Morphologic criteria for the preliminary identification of Fusarium, Paecilomyces, and Acremonium species by histopathology.

Published

Journal Article

Nontraditional human pathogenic fungi, including Fusarium, Paecilomyces, and Acremonium species, have been increasingly documented as agents of infection in immunocompromised patients and, occasionally, in normal hosts. Although definitive identification of these fungi requires culture, they often can be identified provisionally in tissue sections by a combination of histologic features, including hyaline septate hyphae and characteristic reproductive structures known as phialides and phialoconidia. These morphologic characteristics, although familiar to mycologists, are easily overlooked by histopathologists; as a result, Fusarium species and Paecilomyces lilacinus are frequently misidentified in tissue sections as Aspergillus or Candida species. We identified 19 culture-proved cases of infection with species of Fusarium, Paecilomyces, or Acremonium; retrospectively reviewed histologic specimens stained by routine hematoxylin and eosin, Gomori methenamine silver, and/or periodic acid-Schiff stains; and delineated morphologic criteria that will help pathologists make a preliminary identification of these fungi by histopathology. Adventitious sporulation was found in 9 of 9 infections caused by Paecilomyces species, 7 of 10 infections caused by Fusarium species, and in the single case of infection caused by Acremonium strictum. Histologic recognition of these morphologies may help clinicians select appropriate initial antifungal treatment and manage the infection.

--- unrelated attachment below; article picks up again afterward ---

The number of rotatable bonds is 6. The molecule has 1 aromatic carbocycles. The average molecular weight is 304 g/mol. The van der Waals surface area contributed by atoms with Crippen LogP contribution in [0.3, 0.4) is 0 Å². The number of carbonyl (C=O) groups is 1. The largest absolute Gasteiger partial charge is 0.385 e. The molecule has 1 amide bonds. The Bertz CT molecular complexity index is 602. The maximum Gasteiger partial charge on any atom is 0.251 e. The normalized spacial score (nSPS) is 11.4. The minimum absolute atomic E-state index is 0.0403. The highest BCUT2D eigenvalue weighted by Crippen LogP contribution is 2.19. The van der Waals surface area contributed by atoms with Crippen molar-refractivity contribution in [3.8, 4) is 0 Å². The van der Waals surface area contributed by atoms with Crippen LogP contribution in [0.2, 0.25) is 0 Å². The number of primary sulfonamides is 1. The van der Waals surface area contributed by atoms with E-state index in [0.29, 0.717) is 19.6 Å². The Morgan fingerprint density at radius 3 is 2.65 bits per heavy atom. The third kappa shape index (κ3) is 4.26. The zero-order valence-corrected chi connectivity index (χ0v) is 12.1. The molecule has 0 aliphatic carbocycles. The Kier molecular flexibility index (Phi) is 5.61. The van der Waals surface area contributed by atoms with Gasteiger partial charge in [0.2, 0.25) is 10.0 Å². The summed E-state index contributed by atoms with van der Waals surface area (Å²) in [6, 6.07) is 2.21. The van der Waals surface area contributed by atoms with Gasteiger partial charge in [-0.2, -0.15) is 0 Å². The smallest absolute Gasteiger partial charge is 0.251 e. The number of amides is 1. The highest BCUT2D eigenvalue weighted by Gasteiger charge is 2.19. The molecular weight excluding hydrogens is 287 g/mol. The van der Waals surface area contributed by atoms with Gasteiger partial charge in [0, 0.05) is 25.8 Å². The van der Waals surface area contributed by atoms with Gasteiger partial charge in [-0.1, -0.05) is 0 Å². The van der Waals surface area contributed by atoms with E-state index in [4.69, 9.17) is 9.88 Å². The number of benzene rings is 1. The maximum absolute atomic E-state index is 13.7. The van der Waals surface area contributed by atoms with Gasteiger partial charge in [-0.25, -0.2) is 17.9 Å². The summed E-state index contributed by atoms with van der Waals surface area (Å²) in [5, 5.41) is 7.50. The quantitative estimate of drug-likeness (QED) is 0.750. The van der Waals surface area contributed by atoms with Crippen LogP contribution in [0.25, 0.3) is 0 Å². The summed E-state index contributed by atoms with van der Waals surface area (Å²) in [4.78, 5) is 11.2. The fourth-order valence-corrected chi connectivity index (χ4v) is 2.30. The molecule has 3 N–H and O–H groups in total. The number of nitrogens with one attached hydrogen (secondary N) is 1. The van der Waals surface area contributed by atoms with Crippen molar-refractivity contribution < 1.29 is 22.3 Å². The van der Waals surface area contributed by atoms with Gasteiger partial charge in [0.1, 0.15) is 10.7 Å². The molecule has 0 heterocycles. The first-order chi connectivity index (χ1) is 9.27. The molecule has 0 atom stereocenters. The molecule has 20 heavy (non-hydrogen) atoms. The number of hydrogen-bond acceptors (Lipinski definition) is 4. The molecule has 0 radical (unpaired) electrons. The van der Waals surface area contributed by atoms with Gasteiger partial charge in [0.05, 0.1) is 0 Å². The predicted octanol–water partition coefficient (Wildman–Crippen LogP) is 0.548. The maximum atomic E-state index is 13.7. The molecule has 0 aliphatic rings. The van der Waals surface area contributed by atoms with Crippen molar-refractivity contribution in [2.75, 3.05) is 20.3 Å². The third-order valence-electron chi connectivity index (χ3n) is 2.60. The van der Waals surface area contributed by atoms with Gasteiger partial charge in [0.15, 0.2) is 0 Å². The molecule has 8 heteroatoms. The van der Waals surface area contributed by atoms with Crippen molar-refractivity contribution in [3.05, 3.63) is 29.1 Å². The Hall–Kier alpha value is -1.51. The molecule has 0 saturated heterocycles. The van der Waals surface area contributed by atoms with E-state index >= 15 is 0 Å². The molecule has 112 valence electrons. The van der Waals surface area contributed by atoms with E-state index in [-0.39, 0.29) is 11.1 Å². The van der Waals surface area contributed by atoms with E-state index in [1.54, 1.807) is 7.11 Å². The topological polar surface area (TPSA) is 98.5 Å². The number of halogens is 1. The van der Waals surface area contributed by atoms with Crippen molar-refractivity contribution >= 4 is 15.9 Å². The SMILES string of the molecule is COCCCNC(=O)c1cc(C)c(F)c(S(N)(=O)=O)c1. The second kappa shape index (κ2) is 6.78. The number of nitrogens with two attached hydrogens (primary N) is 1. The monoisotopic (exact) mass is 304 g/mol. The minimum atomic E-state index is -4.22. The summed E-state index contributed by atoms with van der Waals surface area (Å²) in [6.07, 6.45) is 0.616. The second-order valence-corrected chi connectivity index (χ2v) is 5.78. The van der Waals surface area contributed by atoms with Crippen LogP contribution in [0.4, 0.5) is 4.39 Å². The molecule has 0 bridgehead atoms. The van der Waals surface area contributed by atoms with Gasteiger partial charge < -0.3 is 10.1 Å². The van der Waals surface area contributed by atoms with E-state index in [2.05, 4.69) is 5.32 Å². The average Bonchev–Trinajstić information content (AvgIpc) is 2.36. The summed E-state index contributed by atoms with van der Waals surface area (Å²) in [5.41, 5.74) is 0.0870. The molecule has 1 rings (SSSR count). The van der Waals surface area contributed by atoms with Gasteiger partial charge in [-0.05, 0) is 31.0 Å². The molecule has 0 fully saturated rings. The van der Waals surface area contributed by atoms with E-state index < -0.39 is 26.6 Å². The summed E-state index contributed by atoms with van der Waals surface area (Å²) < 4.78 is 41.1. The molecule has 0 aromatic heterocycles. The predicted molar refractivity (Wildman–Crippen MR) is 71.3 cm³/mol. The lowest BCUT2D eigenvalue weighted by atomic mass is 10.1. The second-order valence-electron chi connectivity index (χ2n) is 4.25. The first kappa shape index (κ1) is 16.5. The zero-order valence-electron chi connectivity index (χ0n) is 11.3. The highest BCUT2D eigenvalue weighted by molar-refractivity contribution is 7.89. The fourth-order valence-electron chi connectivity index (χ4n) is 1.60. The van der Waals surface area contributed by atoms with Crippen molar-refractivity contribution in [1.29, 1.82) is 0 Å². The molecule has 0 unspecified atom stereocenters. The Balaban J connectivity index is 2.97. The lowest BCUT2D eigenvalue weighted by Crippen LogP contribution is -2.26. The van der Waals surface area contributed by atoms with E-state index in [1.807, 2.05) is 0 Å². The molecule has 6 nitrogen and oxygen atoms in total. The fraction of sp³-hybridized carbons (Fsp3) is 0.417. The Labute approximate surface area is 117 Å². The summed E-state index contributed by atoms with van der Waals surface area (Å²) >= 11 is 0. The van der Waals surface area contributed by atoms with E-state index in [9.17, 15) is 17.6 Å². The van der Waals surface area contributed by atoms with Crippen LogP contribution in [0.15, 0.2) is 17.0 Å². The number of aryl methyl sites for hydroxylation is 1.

Full Text

Duke Authors

Cited Authors

  • Liu, K; Howell, DN; Perfect, JR; Schell, WA

Published Date

  • January 1998

Published In

Volume / Issue

  • 109 / 1

Start / End Page

  • 45 - 54

PubMed ID

  • 9426517

Pubmed Central ID

  • 9426517

International Standard Serial Number (ISSN)

  • 0002-9173

Digital Object Identifier (DOI)

  • 10.1093/ajcp/109.1.45

Language

  • eng

Conference Location

  • England